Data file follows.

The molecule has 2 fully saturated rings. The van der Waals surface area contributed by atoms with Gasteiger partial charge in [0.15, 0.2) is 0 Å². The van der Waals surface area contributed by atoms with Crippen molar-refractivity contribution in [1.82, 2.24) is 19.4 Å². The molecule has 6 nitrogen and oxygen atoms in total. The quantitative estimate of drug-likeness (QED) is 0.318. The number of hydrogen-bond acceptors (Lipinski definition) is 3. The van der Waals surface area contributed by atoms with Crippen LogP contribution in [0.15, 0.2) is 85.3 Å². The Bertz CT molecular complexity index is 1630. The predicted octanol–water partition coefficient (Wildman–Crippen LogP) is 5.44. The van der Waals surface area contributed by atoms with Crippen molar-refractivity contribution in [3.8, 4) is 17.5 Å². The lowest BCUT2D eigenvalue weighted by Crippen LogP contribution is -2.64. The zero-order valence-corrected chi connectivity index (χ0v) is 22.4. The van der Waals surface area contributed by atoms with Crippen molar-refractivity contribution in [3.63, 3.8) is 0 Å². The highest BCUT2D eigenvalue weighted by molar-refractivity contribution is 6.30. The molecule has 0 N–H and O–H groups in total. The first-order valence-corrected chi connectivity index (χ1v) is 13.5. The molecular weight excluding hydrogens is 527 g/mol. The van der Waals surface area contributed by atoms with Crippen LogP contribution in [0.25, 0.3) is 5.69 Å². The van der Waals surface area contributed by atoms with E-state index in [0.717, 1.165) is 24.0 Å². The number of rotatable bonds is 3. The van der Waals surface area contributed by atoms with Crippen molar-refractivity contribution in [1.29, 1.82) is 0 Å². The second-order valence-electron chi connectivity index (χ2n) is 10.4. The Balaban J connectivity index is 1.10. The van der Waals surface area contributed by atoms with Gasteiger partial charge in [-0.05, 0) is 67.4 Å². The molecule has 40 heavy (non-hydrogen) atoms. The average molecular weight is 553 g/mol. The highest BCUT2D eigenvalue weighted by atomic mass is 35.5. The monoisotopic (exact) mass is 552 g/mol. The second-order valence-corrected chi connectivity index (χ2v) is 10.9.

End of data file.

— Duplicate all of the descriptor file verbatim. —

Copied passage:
The molecule has 2 fully saturated rings. The van der Waals surface area contributed by atoms with Gasteiger partial charge in [0.15, 0.2) is 0 Å². The van der Waals surface area contributed by atoms with Crippen molar-refractivity contribution in [1.82, 2.24) is 19.4 Å². The molecule has 6 nitrogen and oxygen atoms in total. The quantitative estimate of drug-likeness (QED) is 0.318. The number of hydrogen-bond acceptors (Lipinski definition) is 3. The van der Waals surface area contributed by atoms with Crippen LogP contribution in [0.15, 0.2) is 85.3 Å². The Bertz CT molecular complexity index is 1630. The predicted octanol–water partition coefficient (Wildman–Crippen LogP) is 5.44. The van der Waals surface area contributed by atoms with Crippen molar-refractivity contribution in [3.8, 4) is 17.5 Å². The lowest BCUT2D eigenvalue weighted by Crippen LogP contribution is -2.64. The zero-order valence-corrected chi connectivity index (χ0v) is 22.4. The van der Waals surface area contributed by atoms with Crippen molar-refractivity contribution in [3.63, 3.8) is 0 Å². The highest BCUT2D eigenvalue weighted by molar-refractivity contribution is 6.30. The molecule has 0 N–H and O–H groups in total. The first-order valence-corrected chi connectivity index (χ1v) is 13.5. The molecular weight excluding hydrogens is 527 g/mol. The van der Waals surface area contributed by atoms with Crippen LogP contribution in [0.25, 0.3) is 5.69 Å². The van der Waals surface area contributed by atoms with E-state index in [0.717, 1.165) is 24.0 Å². The number of rotatable bonds is 3. The van der Waals surface area contributed by atoms with Crippen molar-refractivity contribution in [1.29, 1.82) is 0 Å². The second-order valence-electron chi connectivity index (χ2n) is 10.4. The Balaban J connectivity index is 1.10. The van der Waals surface area contributed by atoms with Gasteiger partial charge in [-0.05, 0) is 67.4 Å². The molecule has 40 heavy (non-hydrogen) atoms. The average molecular weight is 553 g/mol. The highest BCUT2D eigenvalue weighted by atomic mass is 35.5. The monoisotopic (exact) mass is 552 g/mol. The second-order valence-corrected chi connectivity index (χ2v) is 10.9.